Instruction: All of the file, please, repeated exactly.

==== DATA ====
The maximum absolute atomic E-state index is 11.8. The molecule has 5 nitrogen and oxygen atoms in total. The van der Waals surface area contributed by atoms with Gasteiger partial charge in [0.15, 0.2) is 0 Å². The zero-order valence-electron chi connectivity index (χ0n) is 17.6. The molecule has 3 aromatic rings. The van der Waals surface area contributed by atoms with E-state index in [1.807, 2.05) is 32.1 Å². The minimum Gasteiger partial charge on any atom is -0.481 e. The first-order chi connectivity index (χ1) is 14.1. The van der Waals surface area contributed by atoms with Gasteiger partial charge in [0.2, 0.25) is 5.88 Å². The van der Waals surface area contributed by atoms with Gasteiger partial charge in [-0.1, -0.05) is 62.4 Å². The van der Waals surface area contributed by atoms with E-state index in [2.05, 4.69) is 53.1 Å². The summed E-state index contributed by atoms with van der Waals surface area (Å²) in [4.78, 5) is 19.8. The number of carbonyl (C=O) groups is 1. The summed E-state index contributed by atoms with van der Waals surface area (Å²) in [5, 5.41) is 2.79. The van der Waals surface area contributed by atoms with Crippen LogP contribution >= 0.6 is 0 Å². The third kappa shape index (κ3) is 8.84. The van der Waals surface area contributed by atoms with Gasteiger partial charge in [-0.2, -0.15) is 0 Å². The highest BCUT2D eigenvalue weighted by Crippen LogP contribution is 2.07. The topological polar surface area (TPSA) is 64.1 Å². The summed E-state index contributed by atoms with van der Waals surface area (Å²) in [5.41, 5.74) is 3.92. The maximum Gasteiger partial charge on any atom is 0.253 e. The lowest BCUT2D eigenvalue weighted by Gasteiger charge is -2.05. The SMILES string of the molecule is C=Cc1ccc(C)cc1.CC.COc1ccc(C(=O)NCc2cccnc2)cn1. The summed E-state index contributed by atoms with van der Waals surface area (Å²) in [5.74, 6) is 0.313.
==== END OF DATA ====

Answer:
The maximum absolute atomic E-state index is 11.8. The molecule has 5 nitrogen and oxygen atoms in total. The van der Waals surface area contributed by atoms with Gasteiger partial charge in [0.15, 0.2) is 0 Å². The zero-order valence-electron chi connectivity index (χ0n) is 17.6. The molecule has 3 aromatic rings. The van der Waals surface area contributed by atoms with E-state index in [1.807, 2.05) is 32.1 Å². The minimum Gasteiger partial charge on any atom is -0.481 e. The first-order chi connectivity index (χ1) is 14.1. The van der Waals surface area contributed by atoms with Gasteiger partial charge in [0.2, 0.25) is 5.88 Å². The van der Waals surface area contributed by atoms with Gasteiger partial charge in [-0.1, -0.05) is 62.4 Å². The van der Waals surface area contributed by atoms with E-state index in [2.05, 4.69) is 53.1 Å². The summed E-state index contributed by atoms with van der Waals surface area (Å²) in [4.78, 5) is 19.8. The number of carbonyl (C=O) groups is 1. The summed E-state index contributed by atoms with van der Waals surface area (Å²) in [5, 5.41) is 2.79. The van der Waals surface area contributed by atoms with Crippen LogP contribution >= 0.6 is 0 Å². The third kappa shape index (κ3) is 8.84. The van der Waals surface area contributed by atoms with Gasteiger partial charge in [-0.2, -0.15) is 0 Å². The highest BCUT2D eigenvalue weighted by Crippen LogP contribution is 2.07. The topological polar surface area (TPSA) is 64.1 Å². The summed E-state index contributed by atoms with van der Waals surface area (Å²) in [5.41, 5.74) is 3.92. The maximum Gasteiger partial charge on any atom is 0.253 e. The lowest BCUT2D eigenvalue weighted by Gasteiger charge is -2.05. The SMILES string of the molecule is C=Cc1ccc(C)cc1.CC.COc1ccc(C(=O)NCc2cccnc2)cn1. The summed E-state index contributed by atoms with van der Waals surface area (Å²) in [5.74, 6) is 0.313.